Monday, June 15, 2020
Fr. Eduardo Barrios, SJ
The informal devotion to the Heart of Jesus began with the prophetic words of the fourth evangelist: "They will look upon him whom they have pierced" (Jn 19:37). The open wound of Jesus, the window to his physical heart, fostered a cordial spirituality.
The emphasis on the humanity of Christ and the centrality of love as his only passion and motivation would pave the way for a more distinct spirituality of the Heart of Jesus.
We cannot go through all the centuries of the Christian era. However, let us note, for example, that in the 15th century an enduring prayer became popular, the Anima Christi. One of its verses says, "Within your wounds hide me." In the 16th century, St. Ignatius of Loyola wrote some Spiritual Exercises that sought "the inner knowledge of the Lord." This request predisposes souls to a more formal devotion to the Sacred Heart.
The 17th century was the first golden century of the Heart of Jesus. A priest, St. John Eudes, composed an office and a Mass of the Sacred Hearts of Jesus and Mary that received the approval of the Archbishop of Rouen in 1672.
A religious of the Visitation, St. Margaret Mary Alacoque, stated that Jesus wanted a liturgical feast that would honor His Heart wounded by our sins. Her confessor, St. Claude La Colombière, judged the nun's experiences to be credible. These private revelations, with an emphasis on reparation, took place between 1673 and 1675.
At that time, representations of Jesus showing his wounded heart in his chest were made public. This icon won over the Christian people and soon these paintings appeared in Catholic homes, a practice that continues to this day.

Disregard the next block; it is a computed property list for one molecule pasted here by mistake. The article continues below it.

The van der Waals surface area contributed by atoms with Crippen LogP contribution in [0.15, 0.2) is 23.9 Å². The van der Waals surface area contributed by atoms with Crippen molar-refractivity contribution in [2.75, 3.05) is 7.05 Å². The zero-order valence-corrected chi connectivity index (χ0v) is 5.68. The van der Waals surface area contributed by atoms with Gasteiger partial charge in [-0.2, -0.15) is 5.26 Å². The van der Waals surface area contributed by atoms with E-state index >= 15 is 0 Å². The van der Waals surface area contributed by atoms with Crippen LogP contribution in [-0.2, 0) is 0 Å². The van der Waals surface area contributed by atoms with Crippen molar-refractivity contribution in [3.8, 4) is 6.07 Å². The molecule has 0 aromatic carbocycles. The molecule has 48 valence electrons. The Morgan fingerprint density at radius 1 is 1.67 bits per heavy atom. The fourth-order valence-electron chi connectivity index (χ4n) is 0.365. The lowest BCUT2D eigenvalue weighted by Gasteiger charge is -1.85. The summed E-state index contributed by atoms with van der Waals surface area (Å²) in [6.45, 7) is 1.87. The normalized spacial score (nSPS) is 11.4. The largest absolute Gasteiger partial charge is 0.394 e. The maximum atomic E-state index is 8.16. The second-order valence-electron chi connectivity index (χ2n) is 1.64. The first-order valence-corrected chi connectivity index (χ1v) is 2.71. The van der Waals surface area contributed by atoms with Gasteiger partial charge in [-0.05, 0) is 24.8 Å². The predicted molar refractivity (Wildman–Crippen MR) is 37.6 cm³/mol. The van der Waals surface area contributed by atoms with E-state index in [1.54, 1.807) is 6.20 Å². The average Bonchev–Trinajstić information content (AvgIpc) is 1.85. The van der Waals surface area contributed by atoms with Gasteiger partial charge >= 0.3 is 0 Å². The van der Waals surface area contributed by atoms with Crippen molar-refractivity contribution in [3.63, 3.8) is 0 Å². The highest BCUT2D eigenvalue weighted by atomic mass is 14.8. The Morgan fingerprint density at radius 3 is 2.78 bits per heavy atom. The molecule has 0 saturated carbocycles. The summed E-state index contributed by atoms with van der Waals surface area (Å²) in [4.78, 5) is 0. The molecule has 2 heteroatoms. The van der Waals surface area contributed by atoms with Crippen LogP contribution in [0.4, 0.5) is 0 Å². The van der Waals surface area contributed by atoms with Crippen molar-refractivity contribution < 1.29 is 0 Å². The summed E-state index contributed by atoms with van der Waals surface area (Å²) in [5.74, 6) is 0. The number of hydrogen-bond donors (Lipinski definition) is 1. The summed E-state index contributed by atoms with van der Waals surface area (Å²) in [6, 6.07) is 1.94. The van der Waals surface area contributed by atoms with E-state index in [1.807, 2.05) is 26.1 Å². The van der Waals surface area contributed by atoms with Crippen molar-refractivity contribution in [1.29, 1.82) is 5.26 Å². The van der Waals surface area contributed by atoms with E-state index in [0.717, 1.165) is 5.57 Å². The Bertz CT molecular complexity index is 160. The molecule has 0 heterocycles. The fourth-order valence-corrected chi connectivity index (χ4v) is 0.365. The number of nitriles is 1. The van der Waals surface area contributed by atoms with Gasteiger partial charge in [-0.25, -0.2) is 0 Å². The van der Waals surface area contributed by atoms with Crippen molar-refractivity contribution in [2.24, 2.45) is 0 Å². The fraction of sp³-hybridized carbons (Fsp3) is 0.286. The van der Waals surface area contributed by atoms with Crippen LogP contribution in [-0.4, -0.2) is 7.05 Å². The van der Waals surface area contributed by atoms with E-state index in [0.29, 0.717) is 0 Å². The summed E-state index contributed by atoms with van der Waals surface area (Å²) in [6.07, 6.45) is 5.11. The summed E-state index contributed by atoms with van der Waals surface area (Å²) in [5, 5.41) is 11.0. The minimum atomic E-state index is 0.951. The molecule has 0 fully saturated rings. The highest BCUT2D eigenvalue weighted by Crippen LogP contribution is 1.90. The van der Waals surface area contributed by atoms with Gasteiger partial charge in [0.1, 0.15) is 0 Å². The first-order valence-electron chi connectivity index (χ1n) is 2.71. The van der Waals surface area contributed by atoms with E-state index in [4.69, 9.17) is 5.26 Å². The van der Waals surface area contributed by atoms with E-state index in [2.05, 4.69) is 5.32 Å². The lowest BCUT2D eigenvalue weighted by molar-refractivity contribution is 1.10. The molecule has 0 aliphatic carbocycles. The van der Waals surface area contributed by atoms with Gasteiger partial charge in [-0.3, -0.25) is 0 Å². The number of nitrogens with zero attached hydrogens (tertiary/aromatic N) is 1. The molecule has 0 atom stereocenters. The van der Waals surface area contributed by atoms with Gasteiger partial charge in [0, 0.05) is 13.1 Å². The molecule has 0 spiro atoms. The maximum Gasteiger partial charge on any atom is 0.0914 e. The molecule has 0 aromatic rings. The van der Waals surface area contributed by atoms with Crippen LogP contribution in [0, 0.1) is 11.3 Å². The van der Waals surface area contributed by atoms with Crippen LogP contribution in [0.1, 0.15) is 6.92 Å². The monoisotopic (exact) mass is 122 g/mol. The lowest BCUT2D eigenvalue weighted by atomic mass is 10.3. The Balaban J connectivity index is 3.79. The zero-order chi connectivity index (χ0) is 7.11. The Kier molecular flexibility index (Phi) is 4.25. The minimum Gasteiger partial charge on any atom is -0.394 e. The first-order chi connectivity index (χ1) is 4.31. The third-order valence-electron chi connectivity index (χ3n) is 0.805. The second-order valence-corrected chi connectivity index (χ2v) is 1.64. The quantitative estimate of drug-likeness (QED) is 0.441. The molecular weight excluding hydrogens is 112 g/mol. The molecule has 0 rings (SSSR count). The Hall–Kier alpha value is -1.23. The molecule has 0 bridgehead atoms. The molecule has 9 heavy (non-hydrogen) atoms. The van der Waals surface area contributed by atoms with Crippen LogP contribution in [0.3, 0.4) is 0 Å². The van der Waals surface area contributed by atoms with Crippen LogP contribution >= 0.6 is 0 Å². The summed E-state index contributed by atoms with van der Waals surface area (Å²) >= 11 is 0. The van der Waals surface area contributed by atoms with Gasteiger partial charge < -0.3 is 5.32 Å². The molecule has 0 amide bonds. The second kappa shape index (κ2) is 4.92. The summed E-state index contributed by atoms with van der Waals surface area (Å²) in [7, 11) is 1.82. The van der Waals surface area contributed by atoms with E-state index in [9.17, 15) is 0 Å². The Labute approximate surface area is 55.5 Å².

The liturgical feast of the Sacred Heart made its way slowly, first in France and then in Poland.
The 18th and 19th centuries saw the birth of numerous religious institutes under the patronage of the Sacred Heart of Jesus and the Immaculate Heart of Mary. A spirituality so warm and intimate more than filled the gaps that poverty, chastity and obedience, all lived in radical fidelity, could create. The rate of perseverance in the vocation became very high.
The dream of the saints of the 17th century became a reality when Blessed Pius IX extended the feast of the Heart of Jesus to the whole Church in 1856. Its liturgy then rose to the rank of solemnity in 1889 on the initiative of Pope Leo XIII.
The Apostleship of Prayer was born in the middle of the 19th century (1844), giving a boost to the devotion to the Sacred Heart of Jesus, still active today.
All the popes of the 20th century wrote encyclicals promoting the devotion to the Heart of Jesus. The encyclical Haurietis Aquas (1956), by the Venerable Pius XII, deserves a special mention. It highlights the biblical and patristic roots of the devotion, and its foundations are more solid than the private experiences of mystical saints.
In spite of the efforts by the Church in favor of the devotion, some turbulent years came after the Second Vatican Council that weakened the devotion to the Heart of Jesus.
That decrease coincided with the drop in vocations to the priesthood and consecrated life, as well as the decline in religious practice and the rise of atheism in countries with a long Christian tradition. What a coincidence!
This Friday, June 19, we will celebrate the Solemnity of the Sacred Heart. May the Lord inspire the Christian people to rediscover in His Heart the path towards the formation of a more fervent, more evangelized and more evangelizing Church.